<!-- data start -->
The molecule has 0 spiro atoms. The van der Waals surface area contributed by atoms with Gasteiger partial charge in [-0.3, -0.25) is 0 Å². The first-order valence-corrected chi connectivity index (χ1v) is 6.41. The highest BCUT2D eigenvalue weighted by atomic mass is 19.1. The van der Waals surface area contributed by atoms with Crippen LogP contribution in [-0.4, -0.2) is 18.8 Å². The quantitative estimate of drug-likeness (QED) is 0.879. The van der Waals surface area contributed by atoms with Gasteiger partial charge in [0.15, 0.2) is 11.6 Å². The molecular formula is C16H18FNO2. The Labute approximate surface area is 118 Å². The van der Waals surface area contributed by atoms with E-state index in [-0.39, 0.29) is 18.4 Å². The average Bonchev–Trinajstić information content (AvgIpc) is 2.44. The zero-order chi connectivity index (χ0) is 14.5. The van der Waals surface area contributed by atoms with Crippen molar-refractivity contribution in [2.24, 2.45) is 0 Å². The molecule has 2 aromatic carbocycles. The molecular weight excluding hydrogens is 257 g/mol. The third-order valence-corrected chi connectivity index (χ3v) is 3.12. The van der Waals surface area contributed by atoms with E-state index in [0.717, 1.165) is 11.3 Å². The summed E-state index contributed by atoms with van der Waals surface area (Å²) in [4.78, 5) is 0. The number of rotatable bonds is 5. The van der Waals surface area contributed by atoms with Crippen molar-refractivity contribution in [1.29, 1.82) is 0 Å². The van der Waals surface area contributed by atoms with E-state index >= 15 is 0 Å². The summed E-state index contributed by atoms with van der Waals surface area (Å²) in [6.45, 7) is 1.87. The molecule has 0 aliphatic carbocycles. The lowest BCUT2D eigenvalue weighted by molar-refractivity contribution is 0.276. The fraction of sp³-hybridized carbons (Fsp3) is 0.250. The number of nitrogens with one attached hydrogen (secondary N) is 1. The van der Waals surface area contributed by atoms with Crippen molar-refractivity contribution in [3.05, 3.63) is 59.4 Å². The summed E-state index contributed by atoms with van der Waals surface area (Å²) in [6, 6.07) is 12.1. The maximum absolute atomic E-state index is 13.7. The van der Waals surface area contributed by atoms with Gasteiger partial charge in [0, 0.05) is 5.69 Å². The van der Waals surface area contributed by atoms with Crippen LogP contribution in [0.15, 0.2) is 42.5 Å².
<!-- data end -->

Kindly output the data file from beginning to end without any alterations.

The molecule has 0 spiro atoms. The van der Waals surface area contributed by atoms with Gasteiger partial charge in [-0.3, -0.25) is 0 Å². The first-order valence-corrected chi connectivity index (χ1v) is 6.41. The highest BCUT2D eigenvalue weighted by atomic mass is 19.1. The van der Waals surface area contributed by atoms with Crippen LogP contribution in [-0.4, -0.2) is 18.8 Å². The quantitative estimate of drug-likeness (QED) is 0.879. The van der Waals surface area contributed by atoms with Gasteiger partial charge in [0.15, 0.2) is 11.6 Å². The molecular formula is C16H18FNO2. The Labute approximate surface area is 118 Å². The van der Waals surface area contributed by atoms with E-state index in [-0.39, 0.29) is 18.4 Å². The average Bonchev–Trinajstić information content (AvgIpc) is 2.44. The zero-order chi connectivity index (χ0) is 14.5. The van der Waals surface area contributed by atoms with Crippen molar-refractivity contribution in [2.24, 2.45) is 0 Å². The molecule has 2 aromatic carbocycles. The molecular weight excluding hydrogens is 257 g/mol. The third-order valence-corrected chi connectivity index (χ3v) is 3.12. The van der Waals surface area contributed by atoms with E-state index in [0.717, 1.165) is 11.3 Å². The summed E-state index contributed by atoms with van der Waals surface area (Å²) in [4.78, 5) is 0. The number of rotatable bonds is 5. The van der Waals surface area contributed by atoms with Crippen molar-refractivity contribution in [1.29, 1.82) is 0 Å². The van der Waals surface area contributed by atoms with E-state index >= 15 is 0 Å². The summed E-state index contributed by atoms with van der Waals surface area (Å²) in [6.45, 7) is 1.87. The molecule has 0 aliphatic carbocycles. The lowest BCUT2D eigenvalue weighted by molar-refractivity contribution is 0.276. The fraction of sp³-hybridized carbons (Fsp3) is 0.250. The number of nitrogens with one attached hydrogen (secondary N) is 1. The van der Waals surface area contributed by atoms with Crippen molar-refractivity contribution in [3.05, 3.63) is 59.4 Å². The summed E-state index contributed by atoms with van der Waals surface area (Å²) in [6, 6.07) is 12.1. The maximum absolute atomic E-state index is 13.7. The van der Waals surface area contributed by atoms with Gasteiger partial charge in [0, 0.05) is 5.69 Å². The van der Waals surface area contributed by atoms with Crippen LogP contribution in [0.15, 0.2) is 42.5 Å².